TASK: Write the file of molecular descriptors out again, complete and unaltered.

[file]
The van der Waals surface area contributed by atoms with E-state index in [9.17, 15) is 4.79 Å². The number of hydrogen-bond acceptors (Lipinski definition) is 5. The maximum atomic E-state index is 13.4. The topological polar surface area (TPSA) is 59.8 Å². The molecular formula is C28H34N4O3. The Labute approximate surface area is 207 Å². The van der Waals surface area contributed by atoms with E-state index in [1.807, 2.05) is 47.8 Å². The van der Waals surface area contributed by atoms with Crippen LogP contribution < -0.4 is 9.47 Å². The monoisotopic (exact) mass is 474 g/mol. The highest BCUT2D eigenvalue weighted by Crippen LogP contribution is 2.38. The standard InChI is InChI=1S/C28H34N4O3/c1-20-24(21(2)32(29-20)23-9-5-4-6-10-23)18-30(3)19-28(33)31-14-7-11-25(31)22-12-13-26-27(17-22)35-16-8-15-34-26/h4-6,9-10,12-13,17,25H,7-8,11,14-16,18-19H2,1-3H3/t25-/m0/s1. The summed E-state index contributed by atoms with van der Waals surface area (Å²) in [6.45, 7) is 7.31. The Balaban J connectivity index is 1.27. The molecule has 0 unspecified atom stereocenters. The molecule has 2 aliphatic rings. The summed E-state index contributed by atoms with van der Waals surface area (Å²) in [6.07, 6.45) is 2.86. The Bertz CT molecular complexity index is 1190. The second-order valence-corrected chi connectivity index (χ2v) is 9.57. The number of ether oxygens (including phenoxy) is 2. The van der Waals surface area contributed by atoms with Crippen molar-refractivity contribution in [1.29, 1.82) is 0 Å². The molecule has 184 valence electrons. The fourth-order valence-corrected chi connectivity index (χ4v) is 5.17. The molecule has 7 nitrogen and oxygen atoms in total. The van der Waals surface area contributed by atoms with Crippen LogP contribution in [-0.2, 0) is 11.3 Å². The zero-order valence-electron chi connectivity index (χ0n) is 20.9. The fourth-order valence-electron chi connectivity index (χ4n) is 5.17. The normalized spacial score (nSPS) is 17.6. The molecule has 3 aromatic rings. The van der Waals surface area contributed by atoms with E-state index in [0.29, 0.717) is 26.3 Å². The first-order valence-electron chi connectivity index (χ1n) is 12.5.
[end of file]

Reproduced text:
The van der Waals surface area contributed by atoms with E-state index in [9.17, 15) is 4.79 Å². The number of hydrogen-bond acceptors (Lipinski definition) is 5. The maximum atomic E-state index is 13.4. The topological polar surface area (TPSA) is 59.8 Å². The molecular formula is C28H34N4O3. The Labute approximate surface area is 207 Å². The van der Waals surface area contributed by atoms with E-state index in [1.807, 2.05) is 47.8 Å². The van der Waals surface area contributed by atoms with Crippen LogP contribution < -0.4 is 9.47 Å². The monoisotopic (exact) mass is 474 g/mol. The highest BCUT2D eigenvalue weighted by Crippen LogP contribution is 2.38. The standard InChI is InChI=1S/C28H34N4O3/c1-20-24(21(2)32(29-20)23-9-5-4-6-10-23)18-30(3)19-28(33)31-14-7-11-25(31)22-12-13-26-27(17-22)35-16-8-15-34-26/h4-6,9-10,12-13,17,25H,7-8,11,14-16,18-19H2,1-3H3/t25-/m0/s1. The summed E-state index contributed by atoms with van der Waals surface area (Å²) in [6.45, 7) is 7.31. The Balaban J connectivity index is 1.27. The molecule has 0 unspecified atom stereocenters. The molecule has 2 aliphatic rings. The summed E-state index contributed by atoms with van der Waals surface area (Å²) in [6.07, 6.45) is 2.86. The Bertz CT molecular complexity index is 1190. The second-order valence-corrected chi connectivity index (χ2v) is 9.57. The number of ether oxygens (including phenoxy) is 2. The van der Waals surface area contributed by atoms with Crippen molar-refractivity contribution in [1.29, 1.82) is 0 Å². The molecule has 184 valence electrons. The fourth-order valence-corrected chi connectivity index (χ4v) is 5.17. The molecule has 7 nitrogen and oxygen atoms in total. The van der Waals surface area contributed by atoms with Crippen LogP contribution in [-0.2, 0) is 11.3 Å². The zero-order valence-electron chi connectivity index (χ0n) is 20.9. The fourth-order valence-electron chi connectivity index (χ4n) is 5.17. The normalized spacial score (nSPS) is 17.6. The molecule has 3 aromatic rings. The van der Waals surface area contributed by atoms with E-state index in [0.29, 0.717) is 26.3 Å². The first-order valence-electron chi connectivity index (χ1n) is 12.5.